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Topic Title: Dredging in Cocoa Beach
Topic Summary: big change in water clarity for the better
Created On: 12/08/2019 05:51 AM
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 12/08/2019 05:51 AM
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RocketSurf

Posts: 378
Joined Forum: 03/20/2014

The dredger has been in my canal in Cocoa Beach for the last month. While it is a noisy contraption I am quite happy having 5 feet of muck removed. I have also noticed that the clarity of the water has improved immensely over the last few weeks. I now have 8-10 foot visibility under my dock. I am also quite happy to report a ton of 6-8 inch mullet are in the canal. I'm sure the dredger is not causing this but curious of the actual cause.
Cooler weather? 2 weeks of a west wind?
Tom, any idea why the better clarity? Have other areas shown this improvement?
 12/08/2019 06:07 AM
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Greensleeves

Posts: 12709
Joined Forum: 07/22/2003

Same here rocket, clarity way up. Initially it seemed the dredge stirred up something the brown algae liked and it seemed to flourish. Now it's almost as if a food source is gone. It's been a few years since the bird feeding frenzies that used to happen this time of year. i've been seeing more birds Kingfishers, ospreys and seagulls fishing. Hopeful but setting the bar low.

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 12/08/2019 06:35 AM
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Plan B

Posts: 2381
Joined Forum: 03/08/2004

water clarity probably associated with dropping water temps.... cooler temps kill off the brown algae. We've had really clear ICW water up here this past week (not common) and made for some great sightfishing for redfish sunning themselves in the shallows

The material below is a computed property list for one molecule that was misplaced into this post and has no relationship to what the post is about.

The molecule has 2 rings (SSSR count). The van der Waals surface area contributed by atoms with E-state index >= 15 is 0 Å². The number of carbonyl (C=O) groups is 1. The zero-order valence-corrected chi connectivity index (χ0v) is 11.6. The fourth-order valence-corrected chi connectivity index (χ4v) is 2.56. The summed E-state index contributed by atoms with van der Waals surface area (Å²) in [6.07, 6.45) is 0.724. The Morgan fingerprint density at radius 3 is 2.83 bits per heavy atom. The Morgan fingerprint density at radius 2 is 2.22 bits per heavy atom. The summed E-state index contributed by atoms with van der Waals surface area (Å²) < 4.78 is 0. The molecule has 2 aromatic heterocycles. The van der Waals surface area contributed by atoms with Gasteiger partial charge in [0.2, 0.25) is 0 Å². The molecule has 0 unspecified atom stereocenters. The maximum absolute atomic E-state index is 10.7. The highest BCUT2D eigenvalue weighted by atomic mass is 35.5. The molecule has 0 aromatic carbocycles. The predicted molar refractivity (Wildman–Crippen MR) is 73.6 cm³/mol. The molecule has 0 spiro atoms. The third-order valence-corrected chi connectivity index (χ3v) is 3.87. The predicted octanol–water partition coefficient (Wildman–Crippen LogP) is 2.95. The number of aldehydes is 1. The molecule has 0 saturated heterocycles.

12/08/2019 08:39 AM
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dingpatch

Posts: 14254
Joined Forum: 07/24/2003

Good to hear!
 12/08/2019 09:41 AM
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RocketSurf

Posts: 378
Joined Forum: 03/20/2014

As GS said, a lot of birds are working the canals. Pelicans, cormorants, ospreys.....
I decided to join in the hunt and freelined a pretty large mullet whilst cooking dinner.
Didn't see any action on the rod but when I went to check I did have a big ole nasty catfish.
Semi-unrelated, 2 days ago I saw 3 bald eagles overhead at around 300 feet.
 12/08/2019 02:07 PM
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scombrid

Posts: 14689
Joined Forum: 07/24/2003

Drier than normal weather reduces nutrient loading from run off. Muck removal reduces internal loading. Some may remember the worst of the 2016 brown tide in BRL was January building into March riding on abnormally rainy winter. That bloom collapsed in warming weather and caused a historic fish kill. 2019 has been pretty dry on the whole. IRL is clearing up in our neck of the woods.

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Edited: 12/08/2019 at 02:11 PM by scombrid
 12/09/2019 09:07 AM
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Greensleeves

Posts: 12709
Joined Forum: 07/22/2003